Trouble is everywhere in this world. God knows that, and His promises to us are not that we will be exempt from trouble but that we will survive it and thrive in spite of it. I once knew a retired pastor who grew banana trees in his backyard. Bananas will grow in our hot and humid summers in Southern Illinois. But the season isn’t long enough for them to produce much fruit. Some people tried to overcome this by starting their banana trees in a green house earlier in the spring. But, according to my pastor friend, banana leaves, in particular, have to be exposed to the wind as they are growing. If they grow in a quiet greenhouse, and are then put outside, those big beautiful leaves will be shredded by the first summer windstorm. So too, we are exposed to troubles of all kinds as Christians just like anyone else. But God uses those troubles mixed with faith to strengthen us. Job said, “But he knows the way that I take; when he has tried me, I shall come out as gold.” (ESV Job 23.10).

(Adapted from "Lord, Save Me" Matthew 14.22-33 Sermon for the 8th Sunday After Pentecost, August 7, 2011.)

Additional Passages that Teach Us About God's Grace in Adversity

NKJ James 5:11 Indeed we count them blessed who endure. You have heard of the perseverance of Job and seen the end intended by the Lord -- that the Lord is very compassionate and merciful.

KJV Psalm 94:12 Blessed is the man whom thou chastenest, O LORD, and teachest him out of thy law;

KJV Hebrews 12:6-9 For whom the Lord loveth he chasteneth, and scourgeth every son whom he receiveth. 7 If ye endure chastening, God dealeth with you as with sons; for what son is he whom the father chasteneth not? 8 But if ye be without chastisement, whereof all are partakers, then are ye bastards, and not sons. 9 Furthermore we have had fathers of our flesh which corrected us, and we gave them reverence: shall we not much rather be in subjection unto the Father of spirits, and live?

NKJ Matthew 5:10 Blessed are those who are persecuted for righteousness' sake, For theirs is the kingdom of heaven.

NKJ Job 13:15 Though He slay me, yet will I trust Him. Even so, I will defend my own ways before Him.

ESV Job 23:10 But he knows the way that I take; when he has tried me, I shall come out as gold.

NKJ 1 Peter 1:6-9 6 In this you greatly rejoice, though now for a little while, if need be, you have been grieved by various trials, 7 that the genuineness of your faith, being much more precious than gold that perishes, though it is tested by fire, may be found to praise, honor, and glory at the revelation of Jesus Christ, 8 whom having not seen you love. Though now you do not see Him, yet believing, you rejoice with joy inexpressible and full of glory, 9 receiving the end of your faith -- the salvation of your souls.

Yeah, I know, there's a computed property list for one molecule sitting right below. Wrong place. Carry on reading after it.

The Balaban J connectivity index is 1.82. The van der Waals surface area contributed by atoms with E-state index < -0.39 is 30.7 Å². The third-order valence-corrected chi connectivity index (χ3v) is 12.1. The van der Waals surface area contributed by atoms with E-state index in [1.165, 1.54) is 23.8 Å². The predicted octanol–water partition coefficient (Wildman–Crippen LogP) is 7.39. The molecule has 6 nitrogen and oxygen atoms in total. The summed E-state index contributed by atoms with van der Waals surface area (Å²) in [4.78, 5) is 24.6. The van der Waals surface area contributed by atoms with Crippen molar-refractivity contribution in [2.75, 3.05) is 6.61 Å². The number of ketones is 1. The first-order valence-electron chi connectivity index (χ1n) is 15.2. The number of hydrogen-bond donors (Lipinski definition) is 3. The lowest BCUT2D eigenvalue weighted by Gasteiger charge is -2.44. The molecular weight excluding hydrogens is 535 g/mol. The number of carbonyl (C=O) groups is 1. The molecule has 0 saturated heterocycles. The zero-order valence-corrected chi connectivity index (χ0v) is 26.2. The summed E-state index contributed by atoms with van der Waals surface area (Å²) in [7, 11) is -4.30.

NKJ 2 Corinthians 5:1-3 For we know that if our earthly house, this tent, is destroyed, we have a building from God, a house not made with hands, eternal in the heavens. 2 For in this we groan, earnestly desiring to be clothed with our habitation which is from heaven, 3 if indeed, having been clothed, we shall not be found naked.

NKJ Habakkuk 3:17-19 Though the fig tree may not blossom, Nor fruit be on the vines; Though the labor of the olive may fail, And the fields yield no food; Though the flock may be cut off from the fold, And there be no herd in the stalls -- 18 Yet I will rejoice in the LORD, I will joy in the God of my salvation. 19 The LORD God is my strength; He will make my feet like deer's feet, And He will make me walk on my high hills.

NKJ John 16:22 "Therefore you now have sorrow; but I will see you again and your heart will rejoice, and your joy no one will take from you.

Wednesday, July 6, 2011

A Prayer for Pastor Youcef Nadarkhani

The Iran Supreme Court has overturned the death sentence given to a 32 year old evangelical pastor in Iran. Youcef converted to Christianity from Islam when he was a teenager. The Christian Post reports that he is now being returned to his hometown in order to repent. What happens from there we can only hope will lead to some good.

Dear Lord,

Please be with Youcef, his family, church members and friends. Support everyone's faith in this terrible trial. Give him strength and wisdom to resist all temptations and to remain faithful to Christ.

If it be Your will, let him live and be free to preach the Gospel. If he continues to be imprisoned or even killed, let his faithful witness reach the saved and lost alike and turn them to Christ.

I pray that his tormentors would either be converted themselves, curbed from carrying out their plans for evil, or crushed by Your wrath.

In Jesus' name, Amen.

Monday, June 20, 2011

Why Darwin Cried But We Rejoice

In 1839 Emma Darwin wrote a heartfelt letter to her husband Charles. In this letter she warned Charles about the limits of reason and the importance of not giving up on revelation. Darwin, the father of the idea of evolution, was very touched. At the bottom of the letter he wrote: "When I am dead, know that many times I have kissed and cried over this."